Thread: maximal ideal in ring of quotients of R with respect to S

1. maximal ideal in ring of quotients of R with respect to S

Let $\displaystyle P$be a prime ideal,$\displaystyle R$be a commutative ring with identity,$\displaystyle S=R-P$. Then $\displaystyle S$will be a multiplicative subset of $\displaystyle R$, that is, $\displaystyle 1\in S,a,b\in S\Rightarrow ab\in S$
Define $\displaystyle S^{-1}R$ as the set $\displaystyle R\times S$.
define $\displaystyle (a,s)=(a_1,s_1)\Leftrightarrow\exists s_0\in S,s_0(as_1-a_1s)=0$
we may write$\displaystyle (a,s)$ as $\displaystyle \frac{a}{s}$
$\displaystyle \frac{a}{b}+\frac{c}{d}=\frac{ad+bc}{bd}$
define the times operation
$\displaystyle \frac{a}{b}\frac{c}{d}=\frac{ac}{bd}$
Then we can prove that $\displaystyle S^{-1}R$ is a commutative ring of identity.
Prove that $\displaystyle S^{-1}R$has a unique maximal ideal..
Thank you

2. Originally Posted by ynj
Let $\displaystyle P$be a prime ideal,$\displaystyle R$be a commutative ring with identity,$\displaystyle S=R-P$. Then $\displaystyle S$will be a multiplicative subset of $\displaystyle R$
Prove that $\displaystyle S^{-1}R$has a unique maximal ideal..
140.112.21.20/latex/algebra/hungerford/remember/ch3.pdf ....................
see the definition of $\displaystyle S^{-1}R$....
Thank you
let $\displaystyle M=S^{-1}P=\{\frac{x}{s}: \ x \in P, \ s \in S \}.$ see that $\displaystyle M$ is a proper ideal of $\displaystyle S^{-1}R.$ to show that $\displaystyle M$ is the unique maximal ideal of $\displaystyle S^{-1}R,$ you only need to show that if $\displaystyle z \notin M,$ then $\displaystyle z$ is invertible:

let $\displaystyle z=\frac{y}{t},$ where $\displaystyle y \in R, \ t \in S.$ since $\displaystyle z \notin M,$ we have $\displaystyle y \notin P$ and so $\displaystyle y \in S.$ therefore $\displaystyle w=\frac{t}{y} \in S^{-1}R$ and obviously $\displaystyle zw=1.$ Q.E.D.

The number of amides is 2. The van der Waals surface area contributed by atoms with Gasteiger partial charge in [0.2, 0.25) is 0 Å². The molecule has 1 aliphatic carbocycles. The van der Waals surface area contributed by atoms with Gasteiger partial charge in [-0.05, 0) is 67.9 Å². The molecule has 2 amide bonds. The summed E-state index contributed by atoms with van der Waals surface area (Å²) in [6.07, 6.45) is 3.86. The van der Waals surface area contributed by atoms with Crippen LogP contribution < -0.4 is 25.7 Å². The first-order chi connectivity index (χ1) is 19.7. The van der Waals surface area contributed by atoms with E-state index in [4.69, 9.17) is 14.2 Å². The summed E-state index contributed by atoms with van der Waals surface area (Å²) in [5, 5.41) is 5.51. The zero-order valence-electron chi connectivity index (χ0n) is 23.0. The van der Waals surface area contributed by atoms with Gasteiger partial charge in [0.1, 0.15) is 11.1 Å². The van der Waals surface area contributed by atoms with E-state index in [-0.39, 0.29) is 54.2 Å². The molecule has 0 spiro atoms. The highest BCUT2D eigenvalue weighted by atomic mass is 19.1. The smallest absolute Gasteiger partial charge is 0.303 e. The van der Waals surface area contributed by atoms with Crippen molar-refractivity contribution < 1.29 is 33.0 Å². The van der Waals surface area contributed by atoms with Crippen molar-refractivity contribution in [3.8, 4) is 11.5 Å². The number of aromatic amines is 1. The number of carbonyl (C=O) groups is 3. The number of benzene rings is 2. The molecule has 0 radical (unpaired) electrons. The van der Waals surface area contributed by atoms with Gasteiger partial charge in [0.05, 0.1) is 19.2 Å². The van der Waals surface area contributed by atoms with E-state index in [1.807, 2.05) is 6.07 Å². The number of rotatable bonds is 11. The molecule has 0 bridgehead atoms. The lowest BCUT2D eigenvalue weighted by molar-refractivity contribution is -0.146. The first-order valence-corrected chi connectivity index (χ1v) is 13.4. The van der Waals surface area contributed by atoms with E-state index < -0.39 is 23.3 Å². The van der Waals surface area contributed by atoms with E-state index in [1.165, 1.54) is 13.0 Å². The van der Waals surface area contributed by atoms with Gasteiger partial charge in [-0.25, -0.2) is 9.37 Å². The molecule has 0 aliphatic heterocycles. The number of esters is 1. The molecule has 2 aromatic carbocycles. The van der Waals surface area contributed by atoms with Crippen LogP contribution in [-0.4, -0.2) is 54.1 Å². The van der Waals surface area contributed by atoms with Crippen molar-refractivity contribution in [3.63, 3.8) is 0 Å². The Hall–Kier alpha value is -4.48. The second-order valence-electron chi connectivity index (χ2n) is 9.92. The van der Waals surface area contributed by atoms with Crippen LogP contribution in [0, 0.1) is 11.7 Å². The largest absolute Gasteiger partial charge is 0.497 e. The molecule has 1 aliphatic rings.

3. Originally Posted by NonCommAlg
you only need to show that if $\displaystyle z \notin M,$ then $\displaystyle z$ is invertible:
classic!
I have thought of the same $\displaystyle M$..but i do it in another way and it seems that it is impossible...
a theorem says $\displaystyle M$ is a maximal field in $\displaystyle R$iff $\displaystyle R/M$is a field.
but i cannot find the "1" in the $\displaystyle R/M$
if $\displaystyle \frac{a}{b}+M$is the "1", then $\displaystyle (\frac{a}{b}+M)(\frac{c}{d}+M)=\frac{ac}{bd}+M=\fr ac{c}{d}+M$
it requires that $\displaystyle \frac{ac}{bd}-\frac{c}{d}\in M$
$\displaystyle \frac{ac}{bd}-\frac{c}{d}=\frac{cd(a-b)}{bdd}$
so it requires $\displaystyle cd(a-b)$ is alway in $\displaystyle P$, right?
so $\displaystyle a-b\in P$,but $\displaystyle b\in S$, that implies $\displaystyle a\in S$........So I am confused..
Is there any mistake??
Thank you

4. well, like all other quotient rings, the identity element of the quotient ring $\displaystyle \frac{S^{-1}R}{M}$ is $\displaystyle 1 + M,$ where $\displaystyle 1=\frac{1}{1}$ is the identity element of $\displaystyle S^{-1}R.$

5. Originally Posted by NonCommAlg
well, like all other quotient rings, the identity element of the quotient ring $\displaystyle \frac{S^{-1}R}{M}$ is $\displaystyle 1 + M,$ where $\displaystyle 1=\frac{1}{1}$ is the identity element of $\displaystyle S^{-1}R.$
oooooooooooo...........it is a concept mistake.....................Sorry..
Thanks!